Maintaining consistent DCA assignments for each character helps ingrain a spatial mapping so fader throws become repeatable, it's also more reliable if the operator accidentally loses their place in the show and has to fall back to muscle memory. Characters are usually assigned to DCAs based on their importance in the show, i.e. the main lead gets 1, the next lead gets 2, etc. However this can be problematic in dialogue scenes with characters delivering lots of one-liners – the fader throws end up all over the place.

Assigning DCAs in script order can be useful for fast-paced dialogue – just throw the faders in order from left to right – but it has some drawbacks. It usually requires additional programming compared to the first method, it relies on the cast accurately reciting their lines in every performance, and there is no safety net if the operator accidentally loses their place in the show.

In general the first method (consistent assignments) is preferred most of the time, but the second method (script order) can be a useful tool when a show has a few busy dialogue scenes. Additionally, it helps to keep ensemble groups assigned to the right-most DCA faders – balancing leads against ensembles is much easier when the faders fall under separate hands.

Occasionally neither method works so a scene or musical number has to be programmed completely ad hoc... the rules can be bent where it makes sense!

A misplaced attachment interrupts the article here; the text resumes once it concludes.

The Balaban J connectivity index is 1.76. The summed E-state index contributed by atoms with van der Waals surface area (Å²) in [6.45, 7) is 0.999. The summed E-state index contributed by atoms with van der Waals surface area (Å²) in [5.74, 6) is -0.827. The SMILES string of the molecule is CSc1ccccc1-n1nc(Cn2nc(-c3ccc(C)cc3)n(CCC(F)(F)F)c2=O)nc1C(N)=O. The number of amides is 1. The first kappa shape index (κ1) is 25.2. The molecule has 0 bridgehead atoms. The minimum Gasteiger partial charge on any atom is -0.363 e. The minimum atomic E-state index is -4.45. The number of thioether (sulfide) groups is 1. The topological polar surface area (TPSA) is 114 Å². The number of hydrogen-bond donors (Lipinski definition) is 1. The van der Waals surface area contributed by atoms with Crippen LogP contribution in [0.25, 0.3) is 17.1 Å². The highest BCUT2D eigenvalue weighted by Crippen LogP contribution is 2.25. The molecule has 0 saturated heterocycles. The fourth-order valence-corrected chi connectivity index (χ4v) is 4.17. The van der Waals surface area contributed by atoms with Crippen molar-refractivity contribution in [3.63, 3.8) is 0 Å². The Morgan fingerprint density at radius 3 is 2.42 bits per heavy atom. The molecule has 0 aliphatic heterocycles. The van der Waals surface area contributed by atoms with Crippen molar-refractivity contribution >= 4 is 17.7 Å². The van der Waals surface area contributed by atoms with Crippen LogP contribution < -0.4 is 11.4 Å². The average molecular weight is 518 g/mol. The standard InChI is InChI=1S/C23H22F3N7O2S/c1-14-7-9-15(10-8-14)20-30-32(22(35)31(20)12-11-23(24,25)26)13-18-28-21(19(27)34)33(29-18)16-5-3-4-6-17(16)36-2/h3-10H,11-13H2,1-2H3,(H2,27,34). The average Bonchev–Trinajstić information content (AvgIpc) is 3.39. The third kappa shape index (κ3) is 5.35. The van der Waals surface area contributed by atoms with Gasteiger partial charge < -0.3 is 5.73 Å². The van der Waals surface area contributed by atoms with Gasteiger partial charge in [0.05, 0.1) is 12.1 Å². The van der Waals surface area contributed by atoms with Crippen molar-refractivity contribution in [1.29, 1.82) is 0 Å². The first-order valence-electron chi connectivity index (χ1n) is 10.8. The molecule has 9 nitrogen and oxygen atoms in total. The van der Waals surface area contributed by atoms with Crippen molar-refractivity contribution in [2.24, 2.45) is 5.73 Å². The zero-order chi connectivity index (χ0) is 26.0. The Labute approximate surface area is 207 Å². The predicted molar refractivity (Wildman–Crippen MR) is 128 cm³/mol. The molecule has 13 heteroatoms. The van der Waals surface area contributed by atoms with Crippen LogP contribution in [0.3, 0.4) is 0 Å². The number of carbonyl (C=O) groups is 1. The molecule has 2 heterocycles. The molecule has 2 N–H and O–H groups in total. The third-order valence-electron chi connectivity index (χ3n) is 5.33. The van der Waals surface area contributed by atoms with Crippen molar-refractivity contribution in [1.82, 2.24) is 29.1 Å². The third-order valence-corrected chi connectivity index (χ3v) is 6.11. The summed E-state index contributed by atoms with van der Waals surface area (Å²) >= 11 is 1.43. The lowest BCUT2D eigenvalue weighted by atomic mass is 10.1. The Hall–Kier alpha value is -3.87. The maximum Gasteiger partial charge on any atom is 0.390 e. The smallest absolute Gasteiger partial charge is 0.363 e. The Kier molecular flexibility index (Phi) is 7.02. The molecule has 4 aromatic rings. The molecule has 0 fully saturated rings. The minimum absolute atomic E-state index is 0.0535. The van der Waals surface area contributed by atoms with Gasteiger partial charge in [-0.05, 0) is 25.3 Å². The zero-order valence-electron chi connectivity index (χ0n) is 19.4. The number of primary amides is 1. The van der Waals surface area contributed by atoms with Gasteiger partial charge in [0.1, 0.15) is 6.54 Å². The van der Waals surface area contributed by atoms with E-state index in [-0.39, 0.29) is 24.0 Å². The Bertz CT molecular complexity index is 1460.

Although it would certainly be nice to have more DCAs, on larger consoles DCA 11 and DCA 12 are typically used for band and reverbs, so ten DCAs or less end up being used for wireless microphones. Plus – we only have 10 fingers, so there are diminishing returns!

To allow all 8 DCAs to be used for wireless mics whilst maintaining control of band and reverb levels on X32/M32 consoles, TheatreMix can gang the band subgroup with the LR fader (see LR fader ganging feature guide), and the console's user-assignable encoders can be configured to control reverb send buses. On other consoles, a custom fader layer could be used to position the band and reverb subgroups next to the DCA faders.

For scenes with many solos, it might be helpful to compress ensemble members to a single DCA, or group several soloists together.